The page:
The KNP was established in 1898 for the purpose of protecting the wildlife of the South African Lowveld. The park is over two million hectares. One hectare equals 2.47 acres. That is one large park! There are hundreds of different birds, animals, fish and plant life in the area as well as some historic archaeological sites.

At the border of South Africa, we go through immigration and then transfer to 4X4 jeeps to the Lukimbi Safari Lodge. (That should be interesting.) Our accommodations look absolutely wonderful. Forget the tents and outdoor camping. Peruse the Lukimbi Safari Lodge site and you'll see that this is resort living in the jungle. Our kind of camping.

After getting settled and having a light lunch we enjoy our first guided safari where we have a chance to see the Big Five: the lion, leopard, rhino, elephant and buffalo. The information assures us that there is lots of other wildlife to see as well.

The evening will include dining around a boma fire (fire pit) and the possibility of seeing some other nighttime animals. Then a good night's sleep to prepare for an early morning wake up call to start the day with another safari. Breakfast, lunch, a late safari drive and another night in our beautiful accommodations.

The next day sees us up early for another safari and then off to an airport to fly to Durban, South Africa, where we will be taken to our ship once again.

I know there will be lots of other wonderful things to see on this cruise but I'm guessing this just might be the highlight. We quickly booked this to be sure we wouldn't be shut out and now it's time to look at other excursions we might take. You know, the planning and anticipation are half the fun of travel.

Friday, April 18, 2014

Can You Be Kicked Off A Cruise Ship?

You betcha! We've seen it many times but mostly it's for the person's own good. They are seriously ill. We're not talking about the Norovirus type illness. What I mean is a serious illness such as a heart problem, a stroke, appendicitis, etc. Those types of illnesses will have you meeting an emergency squad at the next port on a medical ship for transport to the nearest port with a hospital or on a helicopter. The prospect of ending a cruise that way is frightening and keeps us checking our insurance coverage.

I do have to credit the cruise ship doctors we have met so far who have great common sense. Our cruise to Asian ports was diverted from Nagasaki in the middle of the night. It was after eight days of touring China and I was so glad to be on board after our land experience. I woke to the feel of the ship turning and remember in my fog of sleep thinking, "No! Don't take me back!"

We found out the next morning that we were going to Shanghai where there was a hospital for a passenger who was experiencing heart problems. The captain explained that a medical ship had met us outside the port of Tianjin (port for Beijing) to take the passenger to Beijing but when the ship's doctor inspected the medical vessel he found it to be quite lacking the facilities the passenger might have needed for the trip. That's when the captain decided to make a change in plans. We were disappointed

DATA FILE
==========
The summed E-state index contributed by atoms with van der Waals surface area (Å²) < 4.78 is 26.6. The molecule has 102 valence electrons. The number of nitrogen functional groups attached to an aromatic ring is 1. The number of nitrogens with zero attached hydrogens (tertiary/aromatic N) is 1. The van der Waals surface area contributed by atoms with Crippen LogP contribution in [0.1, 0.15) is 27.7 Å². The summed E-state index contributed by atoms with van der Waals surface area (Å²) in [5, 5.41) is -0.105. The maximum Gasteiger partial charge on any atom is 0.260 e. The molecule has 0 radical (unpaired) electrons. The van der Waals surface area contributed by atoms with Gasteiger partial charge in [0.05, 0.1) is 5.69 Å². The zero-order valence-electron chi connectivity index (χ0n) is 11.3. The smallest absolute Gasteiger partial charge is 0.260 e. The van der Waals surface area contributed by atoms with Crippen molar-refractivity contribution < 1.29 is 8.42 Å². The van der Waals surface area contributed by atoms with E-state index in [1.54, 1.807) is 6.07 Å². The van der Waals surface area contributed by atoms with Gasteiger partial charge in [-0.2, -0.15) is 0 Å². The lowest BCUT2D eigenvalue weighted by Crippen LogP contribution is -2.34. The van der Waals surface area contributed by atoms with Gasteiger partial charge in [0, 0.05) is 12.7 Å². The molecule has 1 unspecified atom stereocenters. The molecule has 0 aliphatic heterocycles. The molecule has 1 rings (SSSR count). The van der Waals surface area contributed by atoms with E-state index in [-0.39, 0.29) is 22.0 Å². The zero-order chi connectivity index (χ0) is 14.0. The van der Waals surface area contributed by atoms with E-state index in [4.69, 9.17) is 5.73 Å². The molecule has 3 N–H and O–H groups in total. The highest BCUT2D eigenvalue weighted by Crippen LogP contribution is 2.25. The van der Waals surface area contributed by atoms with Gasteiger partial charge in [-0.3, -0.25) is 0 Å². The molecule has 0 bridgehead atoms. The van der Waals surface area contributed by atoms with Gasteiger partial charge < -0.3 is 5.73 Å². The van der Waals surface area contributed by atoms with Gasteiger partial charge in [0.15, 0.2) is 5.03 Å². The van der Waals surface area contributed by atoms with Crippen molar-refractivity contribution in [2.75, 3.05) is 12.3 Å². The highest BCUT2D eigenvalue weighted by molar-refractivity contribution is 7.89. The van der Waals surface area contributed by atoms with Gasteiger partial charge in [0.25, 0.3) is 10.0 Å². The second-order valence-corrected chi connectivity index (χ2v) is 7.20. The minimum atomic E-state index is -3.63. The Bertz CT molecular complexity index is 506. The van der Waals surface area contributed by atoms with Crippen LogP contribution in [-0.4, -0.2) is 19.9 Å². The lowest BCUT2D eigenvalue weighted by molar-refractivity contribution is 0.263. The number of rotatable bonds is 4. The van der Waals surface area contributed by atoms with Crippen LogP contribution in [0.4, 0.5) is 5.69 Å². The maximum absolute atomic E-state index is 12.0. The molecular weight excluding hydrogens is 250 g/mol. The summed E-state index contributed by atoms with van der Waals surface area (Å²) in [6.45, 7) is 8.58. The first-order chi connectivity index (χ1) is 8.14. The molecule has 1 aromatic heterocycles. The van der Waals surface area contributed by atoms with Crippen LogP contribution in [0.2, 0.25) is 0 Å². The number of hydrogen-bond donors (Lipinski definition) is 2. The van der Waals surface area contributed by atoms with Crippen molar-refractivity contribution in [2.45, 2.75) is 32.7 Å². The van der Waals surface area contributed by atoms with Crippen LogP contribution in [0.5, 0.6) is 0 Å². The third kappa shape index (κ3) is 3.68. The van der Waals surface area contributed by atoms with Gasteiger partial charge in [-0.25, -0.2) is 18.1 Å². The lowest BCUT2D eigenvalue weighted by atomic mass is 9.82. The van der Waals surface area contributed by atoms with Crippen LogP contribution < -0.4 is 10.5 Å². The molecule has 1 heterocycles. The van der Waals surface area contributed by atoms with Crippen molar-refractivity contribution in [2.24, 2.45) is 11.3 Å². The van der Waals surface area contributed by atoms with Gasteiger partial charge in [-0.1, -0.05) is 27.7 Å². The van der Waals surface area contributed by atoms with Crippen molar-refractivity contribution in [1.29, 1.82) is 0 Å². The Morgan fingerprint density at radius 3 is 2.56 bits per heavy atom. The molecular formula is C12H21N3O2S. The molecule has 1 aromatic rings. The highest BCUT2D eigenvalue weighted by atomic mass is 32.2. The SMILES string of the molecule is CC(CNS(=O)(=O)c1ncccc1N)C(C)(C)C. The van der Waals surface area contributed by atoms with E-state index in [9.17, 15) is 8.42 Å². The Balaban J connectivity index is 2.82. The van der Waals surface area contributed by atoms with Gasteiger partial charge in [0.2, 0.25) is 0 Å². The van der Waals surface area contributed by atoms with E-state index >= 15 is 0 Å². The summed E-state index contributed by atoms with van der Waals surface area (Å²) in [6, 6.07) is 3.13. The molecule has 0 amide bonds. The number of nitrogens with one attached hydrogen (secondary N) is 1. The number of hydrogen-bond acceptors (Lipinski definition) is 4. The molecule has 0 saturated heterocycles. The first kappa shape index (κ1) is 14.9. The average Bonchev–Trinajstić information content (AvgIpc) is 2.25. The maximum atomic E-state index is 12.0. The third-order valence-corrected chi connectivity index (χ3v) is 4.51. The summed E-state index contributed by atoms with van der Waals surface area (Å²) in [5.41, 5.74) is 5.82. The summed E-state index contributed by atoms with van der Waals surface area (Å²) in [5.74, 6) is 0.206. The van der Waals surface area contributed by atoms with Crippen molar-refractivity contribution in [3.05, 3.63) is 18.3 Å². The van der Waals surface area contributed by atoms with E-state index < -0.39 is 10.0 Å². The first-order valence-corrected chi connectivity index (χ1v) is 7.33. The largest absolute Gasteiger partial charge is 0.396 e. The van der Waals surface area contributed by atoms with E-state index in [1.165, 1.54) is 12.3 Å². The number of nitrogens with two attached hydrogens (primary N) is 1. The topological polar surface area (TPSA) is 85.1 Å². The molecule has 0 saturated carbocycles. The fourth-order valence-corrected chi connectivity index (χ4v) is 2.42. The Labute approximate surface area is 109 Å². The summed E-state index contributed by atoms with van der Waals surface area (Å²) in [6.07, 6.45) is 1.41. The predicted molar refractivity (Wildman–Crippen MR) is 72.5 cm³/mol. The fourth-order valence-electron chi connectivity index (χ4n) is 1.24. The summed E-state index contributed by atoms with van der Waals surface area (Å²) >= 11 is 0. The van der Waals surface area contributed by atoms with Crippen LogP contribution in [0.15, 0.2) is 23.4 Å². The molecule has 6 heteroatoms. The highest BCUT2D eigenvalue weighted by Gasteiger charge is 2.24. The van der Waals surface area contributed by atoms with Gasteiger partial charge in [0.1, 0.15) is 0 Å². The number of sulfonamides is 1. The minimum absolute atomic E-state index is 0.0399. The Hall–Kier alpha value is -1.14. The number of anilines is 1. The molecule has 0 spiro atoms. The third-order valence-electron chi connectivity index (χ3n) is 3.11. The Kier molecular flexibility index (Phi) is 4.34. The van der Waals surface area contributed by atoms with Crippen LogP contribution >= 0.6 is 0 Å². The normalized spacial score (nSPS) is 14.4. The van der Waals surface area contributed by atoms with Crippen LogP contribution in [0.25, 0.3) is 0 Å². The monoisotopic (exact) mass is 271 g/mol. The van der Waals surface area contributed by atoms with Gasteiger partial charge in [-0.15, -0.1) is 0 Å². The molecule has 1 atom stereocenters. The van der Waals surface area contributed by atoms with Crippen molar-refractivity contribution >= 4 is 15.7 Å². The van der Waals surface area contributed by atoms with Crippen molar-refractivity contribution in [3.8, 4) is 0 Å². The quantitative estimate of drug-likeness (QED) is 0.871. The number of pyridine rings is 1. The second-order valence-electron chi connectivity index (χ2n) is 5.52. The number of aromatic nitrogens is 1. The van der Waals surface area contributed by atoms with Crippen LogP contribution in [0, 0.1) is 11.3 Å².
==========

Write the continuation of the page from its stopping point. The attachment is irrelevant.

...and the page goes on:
to miss Nagasaki but grateful for the care taken by the captain and crew to insure the passenger was well cared for. After all, it could have been one of us.

Of course we have seen and heard of people removed for other reasons. On one cruise quite a few years ago there was a fellow who must have decided that his goal was to see how much alcohol he could consume in seven days. The trouble was, he became a belligerent drunk. He wrapped a T-shirt around his head, waved his glass of the drink-of-the-day and walked around the pool loudly trying to pick a fight with whoever would respond. He lasted until the first port and was promptly escorted off the ship to find his own way home.

There are several other ways to get booted from a cruise ship and Erica Silverstein of the Cruise Critic covers them in 11 Ways To Get Booted Off A Cruise Ship. Most of them just involve common sense. After all, who is stupid enough these days to joke about a bomb? Oh, well, maybe there are a few.

Thursday, April 17, 2014

Faster Than A Speeding Nerf Ball

A good part of our travel is to take time to see grandchildren. Our kids are scattered all over the continent and soon to be the world. I wonder sometimes what my grandchildren think of us as we travel. 

When my children were younger and still at home there was a period of time where the women’s magazines and talk shows were all about the Super Mom. She was portrayed as the cloaked lady who could leap tall piles of laundry in a single bound while reading Seuss to her children and baking homemade cookies. You remember. Peggy Lee sang:
“I can wash out 44 pairs of socks and have 'em hangin out on the line
I can starch and iron 2 dozens shirts 'fore you can count from 1 to 9
I can scoop up a great big dipper full of lard from the drippin’s can
Throw it in the skillet, go out and do my shopping, be back before it melts in the pan
'Cause I'm a woman! W-O-M-A-N, I'll say it again”

Then along came the Enjoli perfume commercial with the woman in the business suit singing “I can bring home the bacon. Fry it up in a pan. . .” Helen Reddy sang, “I am woman, hear me roar. . .” Trouble was, there were mixed signals. Were we supposed to do it all? Or were we supposed to slow down and save our sanity by not trying to do it all?

I wonder if our generation has changed? Or have we become the Super Grannys who do it all? We plan the family get-togethers, cook the meals, bake the cookies, play ring-around-the-rosy with the grandkids, and still find time to make quilts and afghans and hold down full or part-time jobs. Of course these days we don’t bring home so much bacon because of the high fat content and our cholesterol levels—not to mention the economy.

As I was writing my grandparenting column a few years ago, I would always try to find something interesting to write about to help grandmas on this new journey in our lives but sometimes I wonder if I added to the pressure. Please know that it’s okay to put away the cloak with the big red S on it and take time to renew and refresh. (It's a good excuse to travel.)
You don’t have to the best cookies, the most tender roast beef, or the neatest quilted throw for the new grandchild. Once in a while a package of Oreos (they’re great dipped in milk), a trip to McDonald’s or KFC, and a (dare I say it) store bought gift can be just as appreciated—especially if it means you have more time and energy to play a little ring-around-the-rosy with the grandkids. In the end, that’s what it’s all about. That’s what it’s always been about. Those moments with the children that are remembered because of the love and the attention that was exchanged, the words of encouragement shared, or the world discovered together.